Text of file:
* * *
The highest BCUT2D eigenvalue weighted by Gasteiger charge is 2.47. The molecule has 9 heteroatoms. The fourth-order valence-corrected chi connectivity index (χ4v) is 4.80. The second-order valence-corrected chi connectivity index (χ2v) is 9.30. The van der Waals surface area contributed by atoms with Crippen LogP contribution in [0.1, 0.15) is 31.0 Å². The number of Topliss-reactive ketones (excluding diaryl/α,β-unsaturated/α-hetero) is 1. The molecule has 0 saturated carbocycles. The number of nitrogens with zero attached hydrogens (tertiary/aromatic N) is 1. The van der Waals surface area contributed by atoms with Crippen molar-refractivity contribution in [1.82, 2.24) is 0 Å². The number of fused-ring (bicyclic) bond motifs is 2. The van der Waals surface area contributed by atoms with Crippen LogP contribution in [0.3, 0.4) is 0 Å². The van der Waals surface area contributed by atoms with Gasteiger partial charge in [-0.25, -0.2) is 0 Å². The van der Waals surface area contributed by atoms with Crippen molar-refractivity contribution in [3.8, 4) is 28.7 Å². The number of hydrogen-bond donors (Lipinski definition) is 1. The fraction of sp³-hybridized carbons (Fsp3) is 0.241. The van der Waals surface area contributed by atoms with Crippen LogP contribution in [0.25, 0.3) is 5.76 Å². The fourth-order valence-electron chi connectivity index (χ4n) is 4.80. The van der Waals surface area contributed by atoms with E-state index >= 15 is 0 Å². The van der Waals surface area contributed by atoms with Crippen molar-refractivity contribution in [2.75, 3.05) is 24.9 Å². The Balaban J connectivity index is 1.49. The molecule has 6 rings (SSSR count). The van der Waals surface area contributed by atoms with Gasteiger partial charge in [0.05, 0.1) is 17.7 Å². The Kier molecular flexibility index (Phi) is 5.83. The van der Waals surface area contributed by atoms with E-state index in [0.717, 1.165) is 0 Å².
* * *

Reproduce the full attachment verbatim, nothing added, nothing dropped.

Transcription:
The highest BCUT2D eigenvalue weighted by Gasteiger charge is 2.47. The molecule has 9 heteroatoms. The fourth-order valence-corrected chi connectivity index (χ4v) is 4.80. The second-order valence-corrected chi connectivity index (χ2v) is 9.30. The van der Waals surface area contributed by atoms with Crippen LogP contribution in [0.1, 0.15) is 31.0 Å². The number of Topliss-reactive ketones (excluding diaryl/α,β-unsaturated/α-hetero) is 1. The molecule has 0 saturated carbocycles. The number of nitrogens with zero attached hydrogens (tertiary/aromatic N) is 1. The van der Waals surface area contributed by atoms with Crippen molar-refractivity contribution in [1.82, 2.24) is 0 Å². The number of fused-ring (bicyclic) bond motifs is 2. The van der Waals surface area contributed by atoms with Crippen LogP contribution in [0.3, 0.4) is 0 Å². The van der Waals surface area contributed by atoms with Gasteiger partial charge in [-0.25, -0.2) is 0 Å². The van der Waals surface area contributed by atoms with Crippen molar-refractivity contribution in [3.8, 4) is 28.7 Å². The number of hydrogen-bond donors (Lipinski definition) is 1. The fraction of sp³-hybridized carbons (Fsp3) is 0.241. The van der Waals surface area contributed by atoms with Crippen LogP contribution in [0.25, 0.3) is 5.76 Å². The fourth-order valence-electron chi connectivity index (χ4n) is 4.80. The van der Waals surface area contributed by atoms with E-state index >= 15 is 0 Å². The van der Waals surface area contributed by atoms with Crippen molar-refractivity contribution in [2.75, 3.05) is 24.9 Å². The Balaban J connectivity index is 1.49. The molecule has 6 rings (SSSR count). The van der Waals surface area contributed by atoms with Gasteiger partial charge in [0.05, 0.1) is 17.7 Å². The Kier molecular flexibility index (Phi) is 5.83. The van der Waals surface area contributed by atoms with E-state index in [0.717, 1.165) is 0 Å².